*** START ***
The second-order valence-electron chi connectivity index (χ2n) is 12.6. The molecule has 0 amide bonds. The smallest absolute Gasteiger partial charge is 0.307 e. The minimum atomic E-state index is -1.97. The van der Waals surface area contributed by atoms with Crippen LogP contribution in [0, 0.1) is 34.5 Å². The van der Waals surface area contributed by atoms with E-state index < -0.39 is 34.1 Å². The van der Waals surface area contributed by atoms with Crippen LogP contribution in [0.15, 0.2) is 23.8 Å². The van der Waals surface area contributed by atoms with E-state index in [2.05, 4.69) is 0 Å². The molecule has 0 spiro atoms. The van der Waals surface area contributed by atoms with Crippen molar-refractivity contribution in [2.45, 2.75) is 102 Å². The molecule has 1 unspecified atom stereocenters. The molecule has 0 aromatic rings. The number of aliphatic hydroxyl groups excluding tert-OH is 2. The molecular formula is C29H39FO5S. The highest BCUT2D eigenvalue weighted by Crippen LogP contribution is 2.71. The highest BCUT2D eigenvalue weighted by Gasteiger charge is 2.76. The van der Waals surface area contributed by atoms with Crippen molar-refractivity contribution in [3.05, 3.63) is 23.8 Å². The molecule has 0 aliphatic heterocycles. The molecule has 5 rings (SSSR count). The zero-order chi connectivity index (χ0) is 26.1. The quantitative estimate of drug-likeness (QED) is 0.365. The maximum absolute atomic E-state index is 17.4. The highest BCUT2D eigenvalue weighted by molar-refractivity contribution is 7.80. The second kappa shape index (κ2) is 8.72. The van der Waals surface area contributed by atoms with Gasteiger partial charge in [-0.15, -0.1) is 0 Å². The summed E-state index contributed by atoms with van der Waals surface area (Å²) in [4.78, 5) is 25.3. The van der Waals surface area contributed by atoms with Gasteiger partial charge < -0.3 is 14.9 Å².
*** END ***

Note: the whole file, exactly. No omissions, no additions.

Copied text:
The second-order valence-electron chi connectivity index (χ2n) is 12.6. The molecule has 0 amide bonds. The smallest absolute Gasteiger partial charge is 0.307 e. The minimum atomic E-state index is -1.97. The van der Waals surface area contributed by atoms with Crippen LogP contribution in [0, 0.1) is 34.5 Å². The van der Waals surface area contributed by atoms with E-state index < -0.39 is 34.1 Å². The van der Waals surface area contributed by atoms with Crippen LogP contribution in [0.15, 0.2) is 23.8 Å². The van der Waals surface area contributed by atoms with E-state index in [2.05, 4.69) is 0 Å². The molecule has 0 spiro atoms. The van der Waals surface area contributed by atoms with Crippen molar-refractivity contribution in [2.45, 2.75) is 102 Å². The molecule has 1 unspecified atom stereocenters. The molecule has 0 aromatic rings. The number of aliphatic hydroxyl groups excluding tert-OH is 2. The molecular formula is C29H39FO5S. The highest BCUT2D eigenvalue weighted by Crippen LogP contribution is 2.71. The highest BCUT2D eigenvalue weighted by Gasteiger charge is 2.76. The van der Waals surface area contributed by atoms with Crippen molar-refractivity contribution in [3.05, 3.63) is 23.8 Å². The molecule has 0 aliphatic heterocycles. The molecule has 5 rings (SSSR count). The zero-order chi connectivity index (χ0) is 26.1. The quantitative estimate of drug-likeness (QED) is 0.365. The maximum absolute atomic E-state index is 17.4. The highest BCUT2D eigenvalue weighted by molar-refractivity contribution is 7.80. The second kappa shape index (κ2) is 8.72. The van der Waals surface area contributed by atoms with Gasteiger partial charge in [-0.15, -0.1) is 0 Å². The summed E-state index contributed by atoms with van der Waals surface area (Å²) in [4.78, 5) is 25.3. The van der Waals surface area contributed by atoms with Gasteiger partial charge < -0.3 is 14.9 Å².